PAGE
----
When Texas A&M joined the SEC there were many detractors. Not only was Kevin Sumlin making the leap from the University of Houston in Conference USA but he was bringing a wide-open, high-scoring offense to the toughest and most physical conference in all of college football. After the first SEC game, a loss against Florida at home, it looked like the Aggies’ detractors might have been on to something.
However, by the end of the season, everyone was talking about Texas A&M, and rightfully so. Quarterback Johnny Manziel became the most exciting player in college football and won the Heisman Trophy and the Aggies won 11 of their final 12 games, including a win over Alabama to put the rest of the conference on notice.
Kevin Sumlin joined KILT in Houston with Nick and Lopez to talk about National Signing Day, whether he would be OK with an early signing date when it comes to recruiting, if he thinks Johnny Manziel has been treated unfairly in the media since winning the Heisman Trophy, changing the perception at Texas A&M and if he thinks A&M was the best team in college football at the end of the season.
On National Signing Day:
“Despite everything else in regards to college football right now, it’s become a bigger deal than it really is. The process for families, for prospective student-athletes, is a big deal and with everything that goes into it the whole time, you have to respect the process. After that for us, recruits come down the road and you’re excited for the families and those particular kids because at a certain level they have many choices, and there’s a lot of things that go into that decision-making process, it’s really a relief for both sides. A lot of work goes into that and I think somebody said it best yesterday, for football coaches it’s just like Christmas.”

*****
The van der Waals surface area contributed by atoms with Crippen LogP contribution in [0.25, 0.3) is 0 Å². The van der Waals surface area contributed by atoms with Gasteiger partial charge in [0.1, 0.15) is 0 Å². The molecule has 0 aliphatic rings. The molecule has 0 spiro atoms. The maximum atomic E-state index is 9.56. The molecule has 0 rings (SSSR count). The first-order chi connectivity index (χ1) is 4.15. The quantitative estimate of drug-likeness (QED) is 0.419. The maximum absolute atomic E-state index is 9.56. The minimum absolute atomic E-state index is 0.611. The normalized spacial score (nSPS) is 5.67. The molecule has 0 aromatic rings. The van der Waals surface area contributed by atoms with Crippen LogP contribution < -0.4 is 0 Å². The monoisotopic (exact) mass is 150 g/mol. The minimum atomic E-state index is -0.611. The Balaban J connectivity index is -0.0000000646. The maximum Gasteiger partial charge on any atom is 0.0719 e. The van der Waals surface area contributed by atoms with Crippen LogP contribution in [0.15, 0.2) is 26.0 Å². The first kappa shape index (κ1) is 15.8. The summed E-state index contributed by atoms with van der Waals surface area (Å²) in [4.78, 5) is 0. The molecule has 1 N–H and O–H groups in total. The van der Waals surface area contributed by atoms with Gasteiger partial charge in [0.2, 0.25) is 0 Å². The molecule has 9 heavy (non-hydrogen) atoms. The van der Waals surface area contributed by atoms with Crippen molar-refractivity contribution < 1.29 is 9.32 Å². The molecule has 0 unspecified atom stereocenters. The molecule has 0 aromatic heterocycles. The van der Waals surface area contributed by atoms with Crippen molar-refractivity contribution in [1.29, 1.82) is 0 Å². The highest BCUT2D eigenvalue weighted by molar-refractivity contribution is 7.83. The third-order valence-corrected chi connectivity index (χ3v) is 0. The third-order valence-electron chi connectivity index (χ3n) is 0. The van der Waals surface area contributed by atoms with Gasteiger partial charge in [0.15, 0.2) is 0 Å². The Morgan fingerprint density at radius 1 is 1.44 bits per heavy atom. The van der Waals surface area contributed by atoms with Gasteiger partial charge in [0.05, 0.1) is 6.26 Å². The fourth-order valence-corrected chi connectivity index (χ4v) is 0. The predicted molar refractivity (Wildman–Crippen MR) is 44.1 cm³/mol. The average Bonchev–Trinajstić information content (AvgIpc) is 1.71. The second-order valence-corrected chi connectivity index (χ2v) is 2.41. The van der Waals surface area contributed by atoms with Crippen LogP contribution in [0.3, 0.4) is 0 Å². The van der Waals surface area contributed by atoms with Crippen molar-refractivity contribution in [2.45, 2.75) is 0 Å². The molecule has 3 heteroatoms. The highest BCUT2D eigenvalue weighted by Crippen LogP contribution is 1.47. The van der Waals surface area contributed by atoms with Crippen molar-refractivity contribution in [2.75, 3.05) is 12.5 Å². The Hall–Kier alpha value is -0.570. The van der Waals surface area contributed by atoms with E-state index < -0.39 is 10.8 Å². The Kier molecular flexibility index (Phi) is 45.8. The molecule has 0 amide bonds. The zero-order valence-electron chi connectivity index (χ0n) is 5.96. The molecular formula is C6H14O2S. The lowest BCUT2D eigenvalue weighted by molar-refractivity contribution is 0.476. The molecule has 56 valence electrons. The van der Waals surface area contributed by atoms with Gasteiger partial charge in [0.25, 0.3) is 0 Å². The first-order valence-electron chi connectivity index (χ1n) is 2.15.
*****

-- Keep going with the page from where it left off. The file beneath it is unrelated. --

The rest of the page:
Whether he would be in favor of an early signing date when it comes to recruiting:
“I’m a proponent for an early signing date. I think there are a lot of coaches that want that but for whatever reason it’s not headed that way. I think the early signing period would alleviate a lot of stress and drama and be a cost-cutting measure. You take our class this year and we probably had about 20-something guys committed by mid-year during football season. You look at our 2014 class right now and there’s already six guys committed. From November to that first Wednesday in February, we’re flying around, going to see them, babysitting them and just keeping guys away from them. From a cost-cutting measure it’s a big deal. The way things are right now with communication, unofficial visits and families getting to know and make decisions and it’s a good thing. We talk all the time about guys knowing what they want to do, knowing where they want to go to school and then enjoying their senior year and helping their team win without traveling every weekend. High school coaches appreciate that and we appreciate that, but we still have to keep recruiting and the people that do the work early aren’t rewarded for that the way the system is now.”
Do you believe Johnny Manziel has been portrayed fairly since he won the Heisman?